Two seasons ago, Clinton Portis became the Redskins' all-time, single-season rushing leader with 1,516 yards. In the process, he helped the Redskins earn a playoff berth.
This year it has been an up-and-down season for him.
In Weeks 9 and 10, Portis rushed for 196 yards versus the Jets at the Meadowlands and 137 against Philly at FedExField.
By the same token, he was held to just 27 yards at New England and 36-yard efforts at Dallas and versus Chicago.
When you look at Portis's numbers overall, he has turned in another solid year.
Entering Sunday night's all-important NFC East matchup with the Giants in the Meadowlands, Portis is just 44 yards short of his fifth 1,000-yard season in six tries.
He ranks eighth in the entire NFL with 956 rushing yards. They've come in 255 attempts, for an average of 3.7 yards per rush.
In the NFC, only Minnesota's Adrian Peterson (1,200), Philadelphia's Brian Westbrook (1,110) and Arizona's Edgerrin James (968) have more rushing yards than Portis.
After Week 14, Pittsburgh's Willie Parker leads the league with 1,217 yards. Peterson, who the Redskins figure to face Dec. 23, ranks second in the NFL.
In 2005, Portis was the Redskins' pre-eminent closer. He went over 100 yards rushing in each of the final five regular-season games in leading the Redskins to the postseason.
Portis is now listed a full 18 pounds heavier than he was in 2005, which no doubt should make him more durable down the stretch.
If Portis can be an exceptional closer again, this time against the Giants, Vikings and Cowboys in the final three games, he could lead the Redskins to another playoff berth.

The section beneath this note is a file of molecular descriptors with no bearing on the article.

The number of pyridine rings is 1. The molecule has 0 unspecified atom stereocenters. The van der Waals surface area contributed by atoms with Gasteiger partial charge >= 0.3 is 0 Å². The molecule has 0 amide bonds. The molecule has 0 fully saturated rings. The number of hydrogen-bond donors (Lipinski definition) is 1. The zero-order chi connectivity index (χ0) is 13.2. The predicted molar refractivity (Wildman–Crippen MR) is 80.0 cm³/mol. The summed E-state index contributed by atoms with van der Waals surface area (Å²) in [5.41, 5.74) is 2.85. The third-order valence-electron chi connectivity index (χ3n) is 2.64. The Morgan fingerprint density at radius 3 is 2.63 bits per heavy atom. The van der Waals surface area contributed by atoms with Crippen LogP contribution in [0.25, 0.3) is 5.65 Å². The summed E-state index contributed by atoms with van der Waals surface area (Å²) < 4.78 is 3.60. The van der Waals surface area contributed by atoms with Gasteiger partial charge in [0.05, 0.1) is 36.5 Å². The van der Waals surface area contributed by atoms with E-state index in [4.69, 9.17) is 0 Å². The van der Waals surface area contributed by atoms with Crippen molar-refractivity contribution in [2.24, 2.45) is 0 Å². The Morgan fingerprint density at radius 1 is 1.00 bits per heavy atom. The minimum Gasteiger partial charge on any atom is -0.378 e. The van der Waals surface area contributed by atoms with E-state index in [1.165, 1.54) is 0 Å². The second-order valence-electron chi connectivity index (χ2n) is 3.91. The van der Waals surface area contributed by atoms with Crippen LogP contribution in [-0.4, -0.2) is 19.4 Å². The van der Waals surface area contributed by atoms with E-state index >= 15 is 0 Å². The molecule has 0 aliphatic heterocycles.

"It doesn't matter how you start, it is how you finish," Portis said. "This game against the Giants is a big part of our finish. If we win it, we keep our playoff hopes alive. If we don't, we will be going home with everybody else."
Earlier this season, Portis asked Joe Gibbs to put the offense "on his shoulders." He responded with strong efforts against the Jets and Eagles.
"We want to get the running game going and we know it's going to play a vital role in our season down the stretch," Portis said. "For us, it's an attitude, a mentality."
Portis has also made key contributions in the passing offense at times. And his blocking has continued to be first-rate when it comes to picking up blitzers or helping out Redskins wide receivers after a catch.
In the first Giants-Redskins encounter, back on Week 3 at FedExField, Portis rushed 14 times for a modest 60 yards, with one TD. He added six receptions from Jason Campbell, one of which went for 22 yards, a career-long.
That's a game the Redskins dominated in the first half and led 17-3 at halftime. But they missed out on an opportunity to bury the Giants in the early going and drop them to 0-3. New York already had lost at Dallas and to Green Bay.
Beating the Redskins at FedExField with a huge second-half rally really gave Tom Coughlin's team a lift. They're now 9-4 and entertaining serious playoff aspirations.
Through 13 games, the Giants rank near the middle of the pact in run defense. They've yielded 3.9 yards per carry, which is No. 13 among the NFL's 32 defenses. Minnesota is second in the league to Indianapolis in that department; Dallas ranks 11th.
All of which suggests that if Portis is to have big game in the latter stages of 2007, Sunday night may represent his best chance.